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Friday, June 28, 2013
As long as local government bodies remain unable to resolve the question of whether they should include religious ceremonies or practices in their official proceedings, the matter will continue to divert them from their responsibility to conduct public business.
The religious practice in question is prayer, “a reverent petition made to God or another deity.”
The dictionary says prayer is an act performed as a “communication with God.” Under any straightforward use of language, people communally participating in the act of praying must be described as being engaged in a religious practice.
When a government body conducts or sponsors prayer in its proceedings, officials are conducting or sponsoring a religious practice or ceremony.
This is government prayer and government religion.
Leaving aside the question of why any Americans would wish to revive the oppressive practices that prompted many original settlers to flee England for the U.S., let us consider the arguments made by advocates of government prayer.
One argument made for inclusion of prayer in government proceedings, or, in short, government prayer, simply appeals to precedent or tradition. But tradition is not justification. Slavery in the U.S., for example, was traditional at one time.
A second argument for government prayer holds that Christianity is our country’s national religion because it was founded on Christian principles by Christians. This argument requires the assumption that the phrase in the First Amendment of the Constitution, “Congress shall make no law respecting an establishment of religion,” should be understood as intended to apply only to religions other than Christianity. The argument presumes that the founders saw no need to state the exception in writing.
This argument is faulty in that it contradicts the amendment, specifically by asserting an exception to the phrase “Congress shall make no laws.” Contradicting a statement does not qualify as interpretation.
The founders were of various religious persuasions, Christian and non-Christian. They were in agreement on establishing a government based upon the principles of justice and democracy. Their individual religious views do not preempt what they wrote in the Constitution.
The period in which the Constitution was created was one of intellectual vitality known as the American Enlightenment, a time when the discoveries and developments of the 17th century scientific revolution, including those of Kepler, Galileo, Newton and others, were being increasingly applied in every field.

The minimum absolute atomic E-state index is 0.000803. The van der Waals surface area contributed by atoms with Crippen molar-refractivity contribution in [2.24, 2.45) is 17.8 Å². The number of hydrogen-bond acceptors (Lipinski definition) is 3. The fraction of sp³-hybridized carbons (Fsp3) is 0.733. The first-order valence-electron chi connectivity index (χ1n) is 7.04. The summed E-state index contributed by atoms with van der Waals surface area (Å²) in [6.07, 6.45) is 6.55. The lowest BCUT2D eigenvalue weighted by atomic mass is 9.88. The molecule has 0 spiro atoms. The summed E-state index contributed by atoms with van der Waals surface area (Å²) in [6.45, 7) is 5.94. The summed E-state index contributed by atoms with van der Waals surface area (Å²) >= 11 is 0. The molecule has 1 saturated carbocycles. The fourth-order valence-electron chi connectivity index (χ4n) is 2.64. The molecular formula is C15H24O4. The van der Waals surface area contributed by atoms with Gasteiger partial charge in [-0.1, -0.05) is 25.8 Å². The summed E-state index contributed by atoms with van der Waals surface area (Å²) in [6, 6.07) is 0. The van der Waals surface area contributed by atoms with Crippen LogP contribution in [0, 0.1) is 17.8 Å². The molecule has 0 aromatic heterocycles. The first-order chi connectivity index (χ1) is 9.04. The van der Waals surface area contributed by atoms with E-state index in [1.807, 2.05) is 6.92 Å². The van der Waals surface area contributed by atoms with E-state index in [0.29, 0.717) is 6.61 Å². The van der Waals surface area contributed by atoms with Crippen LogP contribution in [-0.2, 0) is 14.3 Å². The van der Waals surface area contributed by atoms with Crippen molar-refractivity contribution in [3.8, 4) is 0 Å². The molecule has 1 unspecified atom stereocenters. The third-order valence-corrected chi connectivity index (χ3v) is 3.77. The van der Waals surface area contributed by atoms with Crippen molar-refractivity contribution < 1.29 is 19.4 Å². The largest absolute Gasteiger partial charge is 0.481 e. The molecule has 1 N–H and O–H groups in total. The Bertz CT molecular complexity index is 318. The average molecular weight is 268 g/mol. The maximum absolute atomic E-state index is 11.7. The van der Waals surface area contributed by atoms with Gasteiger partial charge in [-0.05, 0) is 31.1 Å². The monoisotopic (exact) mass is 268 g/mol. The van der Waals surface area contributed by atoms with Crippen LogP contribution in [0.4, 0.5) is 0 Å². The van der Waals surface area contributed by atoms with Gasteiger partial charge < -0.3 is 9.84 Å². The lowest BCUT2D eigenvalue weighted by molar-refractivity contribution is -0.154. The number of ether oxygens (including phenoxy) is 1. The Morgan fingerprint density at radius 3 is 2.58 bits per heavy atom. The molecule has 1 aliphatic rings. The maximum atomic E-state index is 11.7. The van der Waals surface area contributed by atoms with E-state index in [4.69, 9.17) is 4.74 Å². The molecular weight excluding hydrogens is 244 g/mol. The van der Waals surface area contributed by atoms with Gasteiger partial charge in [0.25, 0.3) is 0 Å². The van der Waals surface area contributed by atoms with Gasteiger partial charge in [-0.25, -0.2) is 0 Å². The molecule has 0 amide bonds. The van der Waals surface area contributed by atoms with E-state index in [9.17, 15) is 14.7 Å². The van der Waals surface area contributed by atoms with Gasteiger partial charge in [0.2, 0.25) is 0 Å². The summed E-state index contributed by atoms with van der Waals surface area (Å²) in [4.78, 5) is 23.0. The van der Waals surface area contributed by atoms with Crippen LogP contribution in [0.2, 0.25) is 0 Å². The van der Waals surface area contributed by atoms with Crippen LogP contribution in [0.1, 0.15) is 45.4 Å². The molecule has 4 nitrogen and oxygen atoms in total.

In religious thought, there was a resurgence of interest in naturalistic views such as deism (belief in a creator but not as a supernatural being who interacts with humankind) and pantheism (belief that God and the universe are the same). Among the founders, as various historians report, those following either deism (or their own variety of it), or pantheism include Ben Franklin, Thomas Jefferson, Alexander Hamilton, James Madison and George Washington.
These leaders, along with their colleagues of whatever religious persuasion, were mostly very private about their religious views. Jefferson, a great admirer of the moral teachings of Jesus, compiled, for his own study, a version of the New Testament that included only direct reports of Jesus’ teachings and left out all supernatural content and any writings composed at later times.
(This is published as “The Jefferson Bible” and bears Jefferson’s title as a subtitle: “The Life and Morals of Jesus of Nazareth.”)
A third argument heard for government prayer claims that a properly composed prayer, specified as one that favors no particular religion, could be legitimately incorporated into official public proceedings. This argument seeks to address government favoritism toward any religion, but no prayer could satisfy all religions, since some of them do not recognize a deity. Secondly, it is faulted by accepting government religious ceremonies or rituals.
It is time we all understand that it is only by prohibiting our government from prescribing or supporting any religious position that our Constitution secures our freedom to hold our own religious views.
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